Temperton started the 1980s contributing to George Benson’s Quincy-produced Give Me The Night, composing the title track, ‘Love X Love’, killer disco/jazz instrumental ‘Off Broadway‘ and the extraordinary ‘Star Of The Story’:

There were other classic Rod compositions and arrangements around this time for Patti Austin, The Brothers Johnson, Rufus, Herbie Hancock, Karen Carpenter and Bob James, as well as this classic Donna Summer floorfiller:

He contributed to Quincy’s fine 1981 solo album The Dude, supplying the title track, ‘Somethin’ Special’, ‘Turn On The Action’ and of course the stunning ‘Razzamatazz’:

Then came the epochal Thriller. Temperton was all over the record, composing and arranging ‘Baby Be Mine’, soul standard ‘The Lady In My Life’ and of course the title track. He famously wrote most of Vincent Price’s rap/monologue in a car whilst being rushed over to Ocean Way Studios to join Price’s vocal session. In fact, he was so prolific that he found time to write a third verse for the monologue, edited from the album version but available in outtake form here:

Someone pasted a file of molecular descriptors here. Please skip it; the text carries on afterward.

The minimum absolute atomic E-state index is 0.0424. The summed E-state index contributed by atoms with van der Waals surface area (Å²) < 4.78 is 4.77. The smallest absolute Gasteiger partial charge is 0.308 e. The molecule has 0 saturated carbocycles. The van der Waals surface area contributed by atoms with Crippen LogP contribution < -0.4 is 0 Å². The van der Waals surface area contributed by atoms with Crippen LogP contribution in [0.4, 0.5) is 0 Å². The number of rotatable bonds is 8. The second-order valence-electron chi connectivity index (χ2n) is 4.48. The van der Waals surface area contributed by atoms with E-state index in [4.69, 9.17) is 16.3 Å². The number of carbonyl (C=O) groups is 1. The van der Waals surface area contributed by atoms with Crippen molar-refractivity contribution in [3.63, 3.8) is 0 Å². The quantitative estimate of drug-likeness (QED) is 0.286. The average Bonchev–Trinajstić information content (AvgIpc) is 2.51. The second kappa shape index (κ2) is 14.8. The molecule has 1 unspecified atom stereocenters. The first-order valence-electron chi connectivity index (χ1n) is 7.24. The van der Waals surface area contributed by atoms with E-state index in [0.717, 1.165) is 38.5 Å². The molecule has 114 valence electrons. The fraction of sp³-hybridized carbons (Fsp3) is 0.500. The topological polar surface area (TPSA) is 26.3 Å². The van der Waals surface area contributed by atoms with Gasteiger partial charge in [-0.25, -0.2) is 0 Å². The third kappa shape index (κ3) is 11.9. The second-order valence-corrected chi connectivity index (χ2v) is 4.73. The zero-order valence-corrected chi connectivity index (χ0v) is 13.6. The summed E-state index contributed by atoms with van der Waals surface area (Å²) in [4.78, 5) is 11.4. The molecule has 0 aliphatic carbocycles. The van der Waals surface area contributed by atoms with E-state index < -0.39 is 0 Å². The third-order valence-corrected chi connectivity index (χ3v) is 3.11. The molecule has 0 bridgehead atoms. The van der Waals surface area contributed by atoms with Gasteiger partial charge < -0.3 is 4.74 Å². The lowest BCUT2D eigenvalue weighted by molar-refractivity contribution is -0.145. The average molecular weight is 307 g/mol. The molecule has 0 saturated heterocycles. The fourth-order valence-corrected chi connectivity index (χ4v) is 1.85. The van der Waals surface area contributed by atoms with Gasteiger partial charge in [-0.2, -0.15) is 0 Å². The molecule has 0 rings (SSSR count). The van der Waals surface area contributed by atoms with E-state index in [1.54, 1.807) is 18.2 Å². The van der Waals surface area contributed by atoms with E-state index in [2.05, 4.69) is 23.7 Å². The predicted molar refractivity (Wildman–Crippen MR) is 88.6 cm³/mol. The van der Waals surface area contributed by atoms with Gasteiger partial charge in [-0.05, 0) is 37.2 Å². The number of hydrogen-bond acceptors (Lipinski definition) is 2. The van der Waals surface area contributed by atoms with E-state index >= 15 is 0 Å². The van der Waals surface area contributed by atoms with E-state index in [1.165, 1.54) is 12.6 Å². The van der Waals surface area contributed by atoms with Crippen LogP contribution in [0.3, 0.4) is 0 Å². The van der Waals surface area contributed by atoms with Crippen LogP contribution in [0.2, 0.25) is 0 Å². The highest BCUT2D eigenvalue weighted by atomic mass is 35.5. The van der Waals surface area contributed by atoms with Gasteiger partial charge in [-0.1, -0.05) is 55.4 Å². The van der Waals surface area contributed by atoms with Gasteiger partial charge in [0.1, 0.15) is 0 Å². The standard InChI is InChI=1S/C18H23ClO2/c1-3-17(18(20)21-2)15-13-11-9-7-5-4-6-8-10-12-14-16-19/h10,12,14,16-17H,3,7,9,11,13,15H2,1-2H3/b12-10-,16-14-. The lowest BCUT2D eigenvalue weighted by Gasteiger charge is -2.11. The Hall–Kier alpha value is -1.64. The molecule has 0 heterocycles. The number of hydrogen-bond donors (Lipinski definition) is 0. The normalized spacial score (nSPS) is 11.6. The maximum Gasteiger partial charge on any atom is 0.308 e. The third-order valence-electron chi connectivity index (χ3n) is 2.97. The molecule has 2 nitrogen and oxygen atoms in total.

In the mid-’80s, Rod supplied three more classic compositions: Michael McDonald’s ‘Sweet Freedom’, McDonald’s duet with James Ingram ‘Yah Mo B There’ (co-composed by Ingram, McDonald and Quincy) and also the underrated ‘Spice Of Life’ by Manhattan Transfer featuring Stevie Wonder on harmonica:

Rod enjoyed somewhat of a songwriting/arranging/producing renaissance in the early ’90s, including some great work for Mica Paris’s Whisper A Prayer album and also Q’s Jook Joint. His contributions to music won’t be forgotten, and he was by all accounts a lovely fellow too.

Rodney Lynn Temperton, 9th October 1949 – October 2016